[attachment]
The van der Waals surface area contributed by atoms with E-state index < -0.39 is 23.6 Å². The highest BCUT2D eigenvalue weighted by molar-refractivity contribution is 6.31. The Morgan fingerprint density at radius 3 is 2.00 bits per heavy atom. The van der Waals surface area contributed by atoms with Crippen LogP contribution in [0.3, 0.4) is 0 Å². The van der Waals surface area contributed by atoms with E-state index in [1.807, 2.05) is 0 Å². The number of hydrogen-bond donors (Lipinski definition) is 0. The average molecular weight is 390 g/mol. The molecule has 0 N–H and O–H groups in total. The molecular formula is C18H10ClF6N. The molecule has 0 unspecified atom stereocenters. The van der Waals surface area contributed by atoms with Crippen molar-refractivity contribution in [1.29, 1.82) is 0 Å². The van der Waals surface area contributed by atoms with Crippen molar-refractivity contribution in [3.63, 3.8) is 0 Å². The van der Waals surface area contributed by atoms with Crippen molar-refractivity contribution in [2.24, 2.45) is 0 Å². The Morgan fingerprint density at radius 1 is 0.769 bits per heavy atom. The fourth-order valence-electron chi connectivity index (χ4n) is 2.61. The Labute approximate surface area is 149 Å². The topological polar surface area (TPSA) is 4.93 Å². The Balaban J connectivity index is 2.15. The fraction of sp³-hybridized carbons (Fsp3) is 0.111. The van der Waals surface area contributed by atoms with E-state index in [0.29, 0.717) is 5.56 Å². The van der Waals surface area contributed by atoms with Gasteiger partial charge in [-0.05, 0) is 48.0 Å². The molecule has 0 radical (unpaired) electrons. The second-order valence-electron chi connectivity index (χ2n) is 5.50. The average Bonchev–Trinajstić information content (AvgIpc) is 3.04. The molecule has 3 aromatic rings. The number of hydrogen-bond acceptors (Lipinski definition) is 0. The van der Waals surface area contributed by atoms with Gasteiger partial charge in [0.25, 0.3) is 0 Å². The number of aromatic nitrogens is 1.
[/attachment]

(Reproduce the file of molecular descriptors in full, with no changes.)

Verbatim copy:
The van der Waals surface area contributed by atoms with E-state index < -0.39 is 23.6 Å². The highest BCUT2D eigenvalue weighted by molar-refractivity contribution is 6.31. The Morgan fingerprint density at radius 3 is 2.00 bits per heavy atom. The van der Waals surface area contributed by atoms with Crippen LogP contribution in [0.3, 0.4) is 0 Å². The van der Waals surface area contributed by atoms with E-state index in [1.807, 2.05) is 0 Å². The number of hydrogen-bond donors (Lipinski definition) is 0. The average molecular weight is 390 g/mol. The molecule has 0 N–H and O–H groups in total. The molecular formula is C18H10ClF6N. The molecule has 0 unspecified atom stereocenters. The van der Waals surface area contributed by atoms with Crippen molar-refractivity contribution in [1.29, 1.82) is 0 Å². The van der Waals surface area contributed by atoms with Crippen molar-refractivity contribution in [3.63, 3.8) is 0 Å². The van der Waals surface area contributed by atoms with Crippen molar-refractivity contribution in [2.24, 2.45) is 0 Å². The Morgan fingerprint density at radius 1 is 0.769 bits per heavy atom. The fourth-order valence-electron chi connectivity index (χ4n) is 2.61. The Labute approximate surface area is 149 Å². The topological polar surface area (TPSA) is 4.93 Å². The Balaban J connectivity index is 2.15. The fraction of sp³-hybridized carbons (Fsp3) is 0.111. The van der Waals surface area contributed by atoms with E-state index in [0.29, 0.717) is 5.56 Å². The van der Waals surface area contributed by atoms with Gasteiger partial charge in [-0.05, 0) is 48.0 Å². The molecule has 0 radical (unpaired) electrons. The second-order valence-electron chi connectivity index (χ2n) is 5.50. The average Bonchev–Trinajstić information content (AvgIpc) is 3.04. The molecule has 3 aromatic rings. The number of hydrogen-bond acceptors (Lipinski definition) is 0. The van der Waals surface area contributed by atoms with Gasteiger partial charge in [0.25, 0.3) is 0 Å². The number of aromatic nitrogens is 1.